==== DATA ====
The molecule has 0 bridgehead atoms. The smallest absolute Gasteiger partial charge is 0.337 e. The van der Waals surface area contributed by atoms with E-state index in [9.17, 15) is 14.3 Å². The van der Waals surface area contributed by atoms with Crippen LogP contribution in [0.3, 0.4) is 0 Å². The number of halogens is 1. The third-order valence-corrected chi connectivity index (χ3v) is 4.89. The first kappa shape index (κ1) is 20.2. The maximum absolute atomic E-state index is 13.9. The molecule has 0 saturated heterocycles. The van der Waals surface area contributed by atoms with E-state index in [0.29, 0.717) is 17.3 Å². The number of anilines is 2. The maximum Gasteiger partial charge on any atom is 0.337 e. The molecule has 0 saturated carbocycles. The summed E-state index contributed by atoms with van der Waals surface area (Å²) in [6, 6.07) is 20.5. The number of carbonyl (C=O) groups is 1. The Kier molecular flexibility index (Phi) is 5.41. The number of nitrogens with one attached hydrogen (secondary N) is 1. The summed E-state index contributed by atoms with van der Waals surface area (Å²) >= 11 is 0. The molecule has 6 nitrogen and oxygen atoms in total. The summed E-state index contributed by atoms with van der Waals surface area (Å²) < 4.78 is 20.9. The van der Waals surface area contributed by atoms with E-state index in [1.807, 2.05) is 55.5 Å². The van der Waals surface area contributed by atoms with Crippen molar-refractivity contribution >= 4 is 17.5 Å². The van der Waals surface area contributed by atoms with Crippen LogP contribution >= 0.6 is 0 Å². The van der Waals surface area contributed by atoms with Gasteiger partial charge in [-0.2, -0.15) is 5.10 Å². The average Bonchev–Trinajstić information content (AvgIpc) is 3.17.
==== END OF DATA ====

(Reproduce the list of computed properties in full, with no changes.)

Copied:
The molecule has 0 bridgehead atoms. The smallest absolute Gasteiger partial charge is 0.337 e. The van der Waals surface area contributed by atoms with E-state index in [9.17, 15) is 14.3 Å². The van der Waals surface area contributed by atoms with Crippen LogP contribution in [0.3, 0.4) is 0 Å². The number of halogens is 1. The third-order valence-corrected chi connectivity index (χ3v) is 4.89. The first kappa shape index (κ1) is 20.2. The maximum absolute atomic E-state index is 13.9. The molecule has 0 saturated heterocycles. The van der Waals surface area contributed by atoms with E-state index in [0.29, 0.717) is 17.3 Å². The number of anilines is 2. The maximum Gasteiger partial charge on any atom is 0.337 e. The molecule has 0 saturated carbocycles. The summed E-state index contributed by atoms with van der Waals surface area (Å²) in [6, 6.07) is 20.5. The number of carbonyl (C=O) groups is 1. The Kier molecular flexibility index (Phi) is 5.41. The number of nitrogens with one attached hydrogen (secondary N) is 1. The summed E-state index contributed by atoms with van der Waals surface area (Å²) >= 11 is 0. The molecule has 6 nitrogen and oxygen atoms in total. The summed E-state index contributed by atoms with van der Waals surface area (Å²) < 4.78 is 20.9. The van der Waals surface area contributed by atoms with E-state index in [1.807, 2.05) is 55.5 Å². The van der Waals surface area contributed by atoms with Crippen molar-refractivity contribution >= 4 is 17.5 Å². The van der Waals surface area contributed by atoms with Crippen LogP contribution >= 0.6 is 0 Å². The van der Waals surface area contributed by atoms with Gasteiger partial charge in [-0.2, -0.15) is 5.10 Å². The average Bonchev–Trinajstić information content (AvgIpc) is 3.17.